const json = await response.json()
			return {
				id: profile.sub,
				name: json.first,
				access_token: tokens.access_token

This imports the Next-Auth (renamed Auth.js) module and also the ‘duende’ sub provider, which is the underlying provider behind Sitecore Identity Server. Next define an array of providers (or in our case just duende).

Note: I found the only way to get the sitecore.profile scope to returned was to add it directly as a parameter to the authorization url.

You will notice that we also make a secondary call to the “user info” endpoint (passing in the access token) to get the details we need (i.e. first name and email – from sitecore.profile).

The above will only work if you have a corresponding client configured within sitecore identity server. Something like this added to identityserver.xml:


You will see that we also define redirect URI which will be used by our NextJs application (i.e. auth/callback/duende-identity-server6).

Next, you need to define the NextAuth config. To do this, paste this remaining code into Auth.ts

export const { handlers, auth, signIn, signOut } = NextAuth({
  theme: { logo: "" },
  basePath: "/auth",
  session: {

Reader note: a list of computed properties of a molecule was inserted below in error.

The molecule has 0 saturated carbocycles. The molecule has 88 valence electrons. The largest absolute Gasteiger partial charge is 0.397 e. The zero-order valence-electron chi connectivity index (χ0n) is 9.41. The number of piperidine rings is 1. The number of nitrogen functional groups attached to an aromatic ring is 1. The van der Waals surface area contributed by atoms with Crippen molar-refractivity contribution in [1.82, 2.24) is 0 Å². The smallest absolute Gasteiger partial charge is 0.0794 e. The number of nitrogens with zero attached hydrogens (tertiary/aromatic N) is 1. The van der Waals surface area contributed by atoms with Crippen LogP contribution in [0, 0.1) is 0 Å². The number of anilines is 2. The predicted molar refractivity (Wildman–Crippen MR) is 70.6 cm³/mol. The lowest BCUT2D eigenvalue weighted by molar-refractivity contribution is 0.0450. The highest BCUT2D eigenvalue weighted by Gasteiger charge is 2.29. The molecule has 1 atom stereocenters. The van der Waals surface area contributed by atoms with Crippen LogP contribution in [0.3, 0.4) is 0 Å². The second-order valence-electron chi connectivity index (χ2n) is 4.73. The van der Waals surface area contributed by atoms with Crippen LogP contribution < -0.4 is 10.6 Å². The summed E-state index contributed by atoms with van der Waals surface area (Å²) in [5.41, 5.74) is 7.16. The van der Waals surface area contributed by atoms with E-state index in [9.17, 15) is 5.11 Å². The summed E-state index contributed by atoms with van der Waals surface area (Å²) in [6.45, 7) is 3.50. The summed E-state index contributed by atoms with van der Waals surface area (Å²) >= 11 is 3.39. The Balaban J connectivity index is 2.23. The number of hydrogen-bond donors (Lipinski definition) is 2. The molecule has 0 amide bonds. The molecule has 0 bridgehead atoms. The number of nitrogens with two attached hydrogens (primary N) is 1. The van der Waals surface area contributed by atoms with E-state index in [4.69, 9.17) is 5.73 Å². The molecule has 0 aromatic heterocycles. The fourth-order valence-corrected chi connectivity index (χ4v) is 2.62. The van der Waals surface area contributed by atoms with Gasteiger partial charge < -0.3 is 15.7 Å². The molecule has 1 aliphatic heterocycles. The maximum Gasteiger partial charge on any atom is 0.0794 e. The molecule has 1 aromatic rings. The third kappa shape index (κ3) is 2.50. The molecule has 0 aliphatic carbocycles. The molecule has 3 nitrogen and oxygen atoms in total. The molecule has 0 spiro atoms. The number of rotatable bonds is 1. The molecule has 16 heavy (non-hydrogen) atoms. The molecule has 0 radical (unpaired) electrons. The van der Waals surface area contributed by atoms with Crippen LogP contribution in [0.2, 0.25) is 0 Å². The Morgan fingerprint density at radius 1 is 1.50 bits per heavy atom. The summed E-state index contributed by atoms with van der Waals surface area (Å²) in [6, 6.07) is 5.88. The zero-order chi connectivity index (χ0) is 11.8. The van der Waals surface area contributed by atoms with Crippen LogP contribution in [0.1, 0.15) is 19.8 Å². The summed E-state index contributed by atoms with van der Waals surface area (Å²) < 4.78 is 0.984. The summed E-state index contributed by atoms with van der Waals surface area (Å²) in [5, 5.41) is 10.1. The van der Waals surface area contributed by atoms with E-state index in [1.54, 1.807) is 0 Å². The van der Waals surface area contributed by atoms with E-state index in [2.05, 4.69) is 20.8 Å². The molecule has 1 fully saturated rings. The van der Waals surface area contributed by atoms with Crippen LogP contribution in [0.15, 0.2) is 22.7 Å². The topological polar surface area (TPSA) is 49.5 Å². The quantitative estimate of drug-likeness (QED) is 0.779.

strategy: 'jwt',
	maxAge: 30 * 24 * 60 * 60, // 30 days
  callbacks: {
	authorized({ auth, request: { nextUrl } }) {
		console.log('norm auth')
		// You could add logic here to restrict access to soecific pages
		// See
		return true;
	jwt: async ({ token, user, account }) => {
		if (account && account.access_token) {
			// set access_token to the token payload
			token.accessToken = account.access_token
		return token
	async session({ session, token}) {
       return { ...session, token: token.accessToken }
}) satisfies NextAuthConfig;

You will see in the above code that we are setting a custom basePath to “/auth“. This is the route to our exported Auth functionality (more on this later). We import the providers array from earlier and also specify that we will store session in JWT cookies (rather than DB for example) and the lifetime of those cookies.